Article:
Twenty-six-year-old center David Desharnais of the Montreal Canadiens is a similar player who signed a few deals after his entry-level contract. His most recent deal—a four-year, $14 million deal—came after a 60-point season in 2011-12. Career-wise, Desharnais averages 0.62 points per game and Stepan averages 0.65 points per game, but the deal is close enough to use as a quasi-comparable in negotiations.
By doing this, the Rangers would take Stepan up to the year before he hits UFA status. At this point, the Rangers would have a lot more cap space and they would have a better idea of what type of player Stepan would be like. In the next few years, Stepan could become a Marc Savard-like player who scores about 70 points a season, or he could develop into an 80-point center, similar to what Brad Richards was in his prime.
Stepan Has Learned From Brad Richards, Living Up To Comparisons
Speaking of Brad Richards, it has been beneficial for the Rangers to have him on the roster. Even though his production has dipped, the Rangers are getting value by paying Richards to help out the younger players. Richards is a mentor for young players, and he leads by example on and off the ice. While Richards got off to a bad start, he has picked up his play as of late.
Stepan has had the prime opportunity to learn from one of the best passers in the NHL who also happens to be a player with valuable championship-experience. During his time with the Rangers, Stepan has tried to learn from Richards, and he has attempted to follow in his footsteps.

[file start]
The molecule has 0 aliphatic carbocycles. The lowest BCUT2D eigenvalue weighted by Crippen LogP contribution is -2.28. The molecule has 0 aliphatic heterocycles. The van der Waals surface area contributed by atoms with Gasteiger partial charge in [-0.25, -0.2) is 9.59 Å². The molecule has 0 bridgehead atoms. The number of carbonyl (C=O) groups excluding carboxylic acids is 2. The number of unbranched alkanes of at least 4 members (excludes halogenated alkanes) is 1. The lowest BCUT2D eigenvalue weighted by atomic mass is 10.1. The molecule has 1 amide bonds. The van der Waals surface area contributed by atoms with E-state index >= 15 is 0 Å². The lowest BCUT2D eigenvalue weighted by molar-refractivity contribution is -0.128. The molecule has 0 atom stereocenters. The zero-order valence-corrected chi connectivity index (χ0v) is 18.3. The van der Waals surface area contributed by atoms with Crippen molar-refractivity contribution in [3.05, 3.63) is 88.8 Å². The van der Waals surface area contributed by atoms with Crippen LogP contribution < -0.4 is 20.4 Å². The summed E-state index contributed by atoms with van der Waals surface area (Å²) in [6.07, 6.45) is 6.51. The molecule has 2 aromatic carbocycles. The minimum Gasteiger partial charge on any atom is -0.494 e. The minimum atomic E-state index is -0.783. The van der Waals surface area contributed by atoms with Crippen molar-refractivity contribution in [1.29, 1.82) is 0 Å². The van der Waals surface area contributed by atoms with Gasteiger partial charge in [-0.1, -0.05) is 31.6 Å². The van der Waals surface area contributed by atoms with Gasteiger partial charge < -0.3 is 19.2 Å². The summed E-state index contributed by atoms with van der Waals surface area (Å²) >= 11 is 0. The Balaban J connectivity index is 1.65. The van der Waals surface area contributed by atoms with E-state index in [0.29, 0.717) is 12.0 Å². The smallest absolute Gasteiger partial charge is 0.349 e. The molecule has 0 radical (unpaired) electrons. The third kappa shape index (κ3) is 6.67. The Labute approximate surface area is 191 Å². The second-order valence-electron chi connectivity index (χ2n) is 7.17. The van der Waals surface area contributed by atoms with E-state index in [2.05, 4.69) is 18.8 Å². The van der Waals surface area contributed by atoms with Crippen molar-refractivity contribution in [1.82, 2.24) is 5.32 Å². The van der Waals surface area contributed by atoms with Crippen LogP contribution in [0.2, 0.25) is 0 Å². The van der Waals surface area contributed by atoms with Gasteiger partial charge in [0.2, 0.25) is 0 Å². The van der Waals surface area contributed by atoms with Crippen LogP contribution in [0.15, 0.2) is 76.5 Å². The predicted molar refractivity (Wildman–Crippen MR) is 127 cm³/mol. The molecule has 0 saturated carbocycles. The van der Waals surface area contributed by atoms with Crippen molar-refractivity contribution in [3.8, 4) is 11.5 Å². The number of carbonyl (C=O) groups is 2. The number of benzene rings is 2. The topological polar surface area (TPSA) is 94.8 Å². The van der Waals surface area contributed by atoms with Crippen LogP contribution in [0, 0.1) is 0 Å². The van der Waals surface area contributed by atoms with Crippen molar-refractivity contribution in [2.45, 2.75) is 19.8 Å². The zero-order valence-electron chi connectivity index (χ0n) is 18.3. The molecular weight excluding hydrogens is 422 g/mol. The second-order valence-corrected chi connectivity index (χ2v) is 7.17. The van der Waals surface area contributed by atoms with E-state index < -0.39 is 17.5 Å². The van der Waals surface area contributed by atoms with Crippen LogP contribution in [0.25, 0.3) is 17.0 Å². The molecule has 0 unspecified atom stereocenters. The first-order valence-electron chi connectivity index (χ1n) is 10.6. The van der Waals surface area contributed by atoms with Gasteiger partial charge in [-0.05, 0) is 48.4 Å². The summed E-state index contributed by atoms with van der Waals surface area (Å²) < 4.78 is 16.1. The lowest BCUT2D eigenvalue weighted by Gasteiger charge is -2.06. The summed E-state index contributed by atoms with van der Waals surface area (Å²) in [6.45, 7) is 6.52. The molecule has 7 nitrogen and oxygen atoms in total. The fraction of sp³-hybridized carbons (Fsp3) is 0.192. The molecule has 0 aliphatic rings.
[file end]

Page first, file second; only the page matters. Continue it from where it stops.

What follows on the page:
In an interview with Newsday back in 2011, Stepan had this to say:
"I would be pretty honored to be able to follow in the footsteps of a player like that," Stepan said of Richards. "I'm just trying to learn from guys and the coaching staff and just do whatever it takes."
That was back in 2011, when Stepan was a No. 2 center, but John Tortorella saw something in Stepan from the minute he joined the team in 2010.
Early into the 2010-11 season, Tortorella compared Derek Stepan to a young Brad Richards, and so far that comparison has looked good. Jesse Spector, then with the New York Daily News, had these words from John Tortorella:
I don’t want to jump the gun, but I can speak on it. I remember a young Brad Richards in Tampa, before he even stepped on the ice, how he handled himself. I look at - and I’m just beginning to know Step - it’s very similar. Not rambunctious, just understands the hierarchy of a locker room. Everything about it - just very calm, and understands early on the process of becoming a pro.
Stepan's Future Is Bright
Fast-forwarding to the present, Stepan has become the Rangers' legitimate No. 1 center, and if this were a regular 82-game NHL season, Stepan would be on pace to post 73 points. Those numbers would be solid for a 22-year-old No. 1 center, and it shows that further heights can be reached in Stepan's prime. Stepan's progression has been impressive, to say the least. He has taken tremendous strides this year, and he has come a long way in a short amount of time.
As the Rangers go down the home stretch, they will need Stepan to continue his amazing play, and more importantly, they will look for him to be one of their top players in the postseason.